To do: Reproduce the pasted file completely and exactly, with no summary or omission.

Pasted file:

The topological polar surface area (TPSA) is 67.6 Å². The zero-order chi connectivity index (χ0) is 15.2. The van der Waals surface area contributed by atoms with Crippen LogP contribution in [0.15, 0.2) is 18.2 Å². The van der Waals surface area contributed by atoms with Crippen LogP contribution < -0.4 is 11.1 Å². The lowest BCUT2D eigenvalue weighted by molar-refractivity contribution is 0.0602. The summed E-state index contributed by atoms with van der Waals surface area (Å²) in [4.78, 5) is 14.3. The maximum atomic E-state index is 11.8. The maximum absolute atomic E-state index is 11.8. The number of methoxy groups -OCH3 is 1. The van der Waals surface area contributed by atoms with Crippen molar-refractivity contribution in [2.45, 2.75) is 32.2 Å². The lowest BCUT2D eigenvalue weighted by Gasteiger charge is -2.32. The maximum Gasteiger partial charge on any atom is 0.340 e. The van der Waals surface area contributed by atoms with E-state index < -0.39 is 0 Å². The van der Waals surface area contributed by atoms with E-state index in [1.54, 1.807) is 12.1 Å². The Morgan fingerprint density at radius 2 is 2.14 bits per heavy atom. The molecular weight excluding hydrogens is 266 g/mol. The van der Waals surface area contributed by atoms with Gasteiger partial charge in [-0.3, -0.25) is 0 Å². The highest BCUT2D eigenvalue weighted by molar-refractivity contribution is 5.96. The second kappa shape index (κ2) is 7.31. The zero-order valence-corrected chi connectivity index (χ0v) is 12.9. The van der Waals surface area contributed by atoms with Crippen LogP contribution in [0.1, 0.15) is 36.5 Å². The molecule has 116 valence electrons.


The topological polar surface area (TPSA) is 67.6 Å². The zero-order chi connectivity index (χ0) is 15.2. The van der Waals surface area contributed by atoms with Crippen LogP contribution in [0.15, 0.2) is 18.2 Å². The van der Waals surface area contributed by atoms with Crippen LogP contribution < -0.4 is 11.1 Å². The lowest BCUT2D eigenvalue weighted by molar-refractivity contribution is 0.0602. The summed E-state index contributed by atoms with van der Waals surface area (Å²) in [4.78, 5) is 14.3. The maximum atomic E-state index is 11.8. The maximum absolute atomic E-state index is 11.8. The number of methoxy groups -OCH3 is 1. The van der Waals surface area contributed by atoms with Crippen molar-refractivity contribution in [2.45, 2.75) is 32.2 Å². The lowest BCUT2D eigenvalue weighted by Gasteiger charge is -2.32. The maximum Gasteiger partial charge on any atom is 0.340 e. The van der Waals surface area contributed by atoms with E-state index < -0.39 is 0 Å². The van der Waals surface area contributed by atoms with E-state index in [1.54, 1.807) is 12.1 Å². The Morgan fingerprint density at radius 2 is 2.14 bits per heavy atom. The molecular weight excluding hydrogens is 266 g/mol. The van der Waals surface area contributed by atoms with Gasteiger partial charge in [-0.3, -0.25) is 0 Å². The highest BCUT2D eigenvalue weighted by molar-refractivity contribution is 5.96. The second kappa shape index (κ2) is 7.31. The zero-order valence-corrected chi connectivity index (χ0v) is 12.9. The van der Waals surface area contributed by atoms with Crippen LogP contribution in [0.1, 0.15) is 36.5 Å². The molecule has 116 valence electrons.